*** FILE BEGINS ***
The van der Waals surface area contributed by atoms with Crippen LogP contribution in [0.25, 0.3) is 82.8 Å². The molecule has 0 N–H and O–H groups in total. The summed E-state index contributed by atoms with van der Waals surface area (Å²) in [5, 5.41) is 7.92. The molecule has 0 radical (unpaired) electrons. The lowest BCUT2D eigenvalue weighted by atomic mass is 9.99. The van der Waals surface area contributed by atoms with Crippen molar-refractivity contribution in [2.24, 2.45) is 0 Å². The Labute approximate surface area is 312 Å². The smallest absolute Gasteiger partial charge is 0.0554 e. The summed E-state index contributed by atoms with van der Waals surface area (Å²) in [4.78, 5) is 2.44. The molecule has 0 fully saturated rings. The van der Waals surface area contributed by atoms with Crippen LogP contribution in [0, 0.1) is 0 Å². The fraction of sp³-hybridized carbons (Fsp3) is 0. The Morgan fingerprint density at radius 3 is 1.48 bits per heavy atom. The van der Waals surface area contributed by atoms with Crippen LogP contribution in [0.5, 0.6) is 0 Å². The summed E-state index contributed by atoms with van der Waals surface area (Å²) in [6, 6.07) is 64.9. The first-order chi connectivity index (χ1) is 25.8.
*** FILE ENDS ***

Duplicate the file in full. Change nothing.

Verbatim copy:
The van der Waals surface area contributed by atoms with Crippen LogP contribution in [0.25, 0.3) is 82.8 Å². The molecule has 0 N–H and O–H groups in total. The summed E-state index contributed by atoms with van der Waals surface area (Å²) in [5, 5.41) is 7.92. The molecule has 0 radical (unpaired) electrons. The lowest BCUT2D eigenvalue weighted by atomic mass is 9.99. The van der Waals surface area contributed by atoms with Crippen molar-refractivity contribution in [2.24, 2.45) is 0 Å². The Labute approximate surface area is 312 Å². The smallest absolute Gasteiger partial charge is 0.0554 e. The summed E-state index contributed by atoms with van der Waals surface area (Å²) in [4.78, 5) is 2.44. The molecule has 0 fully saturated rings. The van der Waals surface area contributed by atoms with Crippen LogP contribution in [0, 0.1) is 0 Å². The fraction of sp³-hybridized carbons (Fsp3) is 0. The Morgan fingerprint density at radius 3 is 1.48 bits per heavy atom. The van der Waals surface area contributed by atoms with Crippen LogP contribution in [0.5, 0.6) is 0 Å². The summed E-state index contributed by atoms with van der Waals surface area (Å²) in [6, 6.07) is 64.9. The first-order chi connectivity index (χ1) is 25.8.